As we in the United States have been focusing our attention on the legislative roller coasters in Pennsylvania and California and those states’ efforts to legalize and regulate online gambling, a new internet gaming law in the Czech Republic has flown a bit under the radar. About a month ago, Czech President Miloš Zeman signed a bill into law that legalized online gaming but hoo boy, does it make it unattractive to anyone who wants to get involved.
The legislation, which will take effect at the turn of the new year, will open up the Czech gaming market to non-Czech providers; there are currently only five licensed providers operating in the country. That’s great news and was possibly done to turn the frowns from the rest of the EU upside down, but it comes at a price. Literally.
Under the new law, licensed online gambling operators will have to pay 35 percent of gross gaming revenues on casino games that use a random number generator (RNG). Now, when we think of “casino games,” we generally think of thing like craps, blackjack, and roulette – non-poker games – but it is though that in this case, poker is also included, since it is a game that uses an RNG. Sports betting and lottery games will be taxed at 23 percent.
And all that is ON TOP of the 19 percent corporate income tax rate. Andrej Babiš, the Czech Finance Minister and the one who originally introduced the online gaming proposals in 2014, had previously wanted casino games to be hit with a 40 percent tax, but he conceded that 5 percent. The funny this is, Babiš didn’t push for legalization because he likes online gambling. He actually hates it. His goal was to tax it so heavily that the money it makes for the government somehow makes up for the social ills it causes.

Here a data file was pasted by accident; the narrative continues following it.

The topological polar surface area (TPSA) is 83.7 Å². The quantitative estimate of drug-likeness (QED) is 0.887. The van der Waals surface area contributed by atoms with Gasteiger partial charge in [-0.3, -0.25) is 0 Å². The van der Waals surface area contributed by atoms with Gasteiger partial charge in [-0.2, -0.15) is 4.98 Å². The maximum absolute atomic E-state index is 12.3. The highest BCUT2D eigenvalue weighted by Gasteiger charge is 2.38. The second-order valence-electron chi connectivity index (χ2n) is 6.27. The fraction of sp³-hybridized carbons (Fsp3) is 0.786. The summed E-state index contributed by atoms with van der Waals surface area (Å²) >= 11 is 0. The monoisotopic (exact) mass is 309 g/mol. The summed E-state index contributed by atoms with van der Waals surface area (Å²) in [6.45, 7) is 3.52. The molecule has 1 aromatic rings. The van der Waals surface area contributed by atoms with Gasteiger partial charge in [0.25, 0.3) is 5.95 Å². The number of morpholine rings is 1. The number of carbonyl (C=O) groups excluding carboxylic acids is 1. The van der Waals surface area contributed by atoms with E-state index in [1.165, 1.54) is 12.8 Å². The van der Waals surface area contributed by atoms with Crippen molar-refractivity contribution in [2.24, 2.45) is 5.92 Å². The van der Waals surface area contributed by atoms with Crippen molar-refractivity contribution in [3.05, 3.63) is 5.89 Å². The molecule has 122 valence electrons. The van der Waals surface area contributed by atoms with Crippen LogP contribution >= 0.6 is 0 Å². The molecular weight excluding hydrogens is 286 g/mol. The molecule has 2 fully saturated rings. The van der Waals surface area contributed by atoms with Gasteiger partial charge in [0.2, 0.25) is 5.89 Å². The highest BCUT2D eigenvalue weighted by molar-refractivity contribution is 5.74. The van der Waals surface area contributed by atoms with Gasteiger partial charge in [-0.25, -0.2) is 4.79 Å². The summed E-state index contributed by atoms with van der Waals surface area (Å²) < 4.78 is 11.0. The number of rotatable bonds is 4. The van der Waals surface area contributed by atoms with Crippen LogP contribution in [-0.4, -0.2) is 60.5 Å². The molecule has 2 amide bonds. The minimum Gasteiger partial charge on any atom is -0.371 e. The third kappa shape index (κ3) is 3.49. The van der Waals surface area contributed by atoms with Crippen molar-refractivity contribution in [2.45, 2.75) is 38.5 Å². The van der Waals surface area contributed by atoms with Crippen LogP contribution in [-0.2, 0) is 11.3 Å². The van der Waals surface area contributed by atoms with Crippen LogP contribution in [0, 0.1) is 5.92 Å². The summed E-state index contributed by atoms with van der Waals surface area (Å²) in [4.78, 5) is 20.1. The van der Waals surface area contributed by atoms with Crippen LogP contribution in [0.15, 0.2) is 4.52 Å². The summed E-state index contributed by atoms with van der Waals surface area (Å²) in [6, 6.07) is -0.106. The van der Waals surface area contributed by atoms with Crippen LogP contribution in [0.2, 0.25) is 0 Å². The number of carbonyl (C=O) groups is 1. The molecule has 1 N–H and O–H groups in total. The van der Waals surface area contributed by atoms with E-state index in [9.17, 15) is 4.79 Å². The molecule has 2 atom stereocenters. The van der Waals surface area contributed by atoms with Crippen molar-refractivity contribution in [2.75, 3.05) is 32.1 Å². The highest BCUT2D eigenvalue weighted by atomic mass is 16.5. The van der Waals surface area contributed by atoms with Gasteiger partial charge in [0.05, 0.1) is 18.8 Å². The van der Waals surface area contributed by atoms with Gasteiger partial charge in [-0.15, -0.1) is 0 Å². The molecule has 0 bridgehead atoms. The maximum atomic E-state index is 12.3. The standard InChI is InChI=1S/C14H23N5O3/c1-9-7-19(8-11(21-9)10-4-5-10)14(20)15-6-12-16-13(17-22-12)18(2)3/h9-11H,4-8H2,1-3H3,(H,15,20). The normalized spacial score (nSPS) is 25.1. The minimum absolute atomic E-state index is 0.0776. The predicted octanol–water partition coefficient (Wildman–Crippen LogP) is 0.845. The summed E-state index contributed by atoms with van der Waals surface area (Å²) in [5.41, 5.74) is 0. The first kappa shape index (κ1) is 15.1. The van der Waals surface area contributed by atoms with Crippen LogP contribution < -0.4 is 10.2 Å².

He even told Business Week, “The indirect costs for the state stemming from such gambling are several times higher than the revenue it collects. That should be made even.”
With taxes so high, it is entirely possible that Babiš could indirectly get his way, as many operators may opt to stay out of the Czech market because it is too expensive. Then again, if operators stay away, players might flee to black market sites. We will have to wait and see.
Even if operators flock to the Czech Republic, players might still decide to find unlicensed sites because the licensed sites will lack enough attractive games. The new law puts player protections in place, which is most certainly a good thing, but in this case, they look way too restrictive. The largest an online poker bet is allowed to be is CZK1,000, which is approximately USD $41. The maximum winnings for a single game or tourney can only be CZK 50,000, about $2,049. That should be fine for micro-stakes players (like me), but anyone who wants to play for any somewhat significant amount of money is going to have a rough go of it.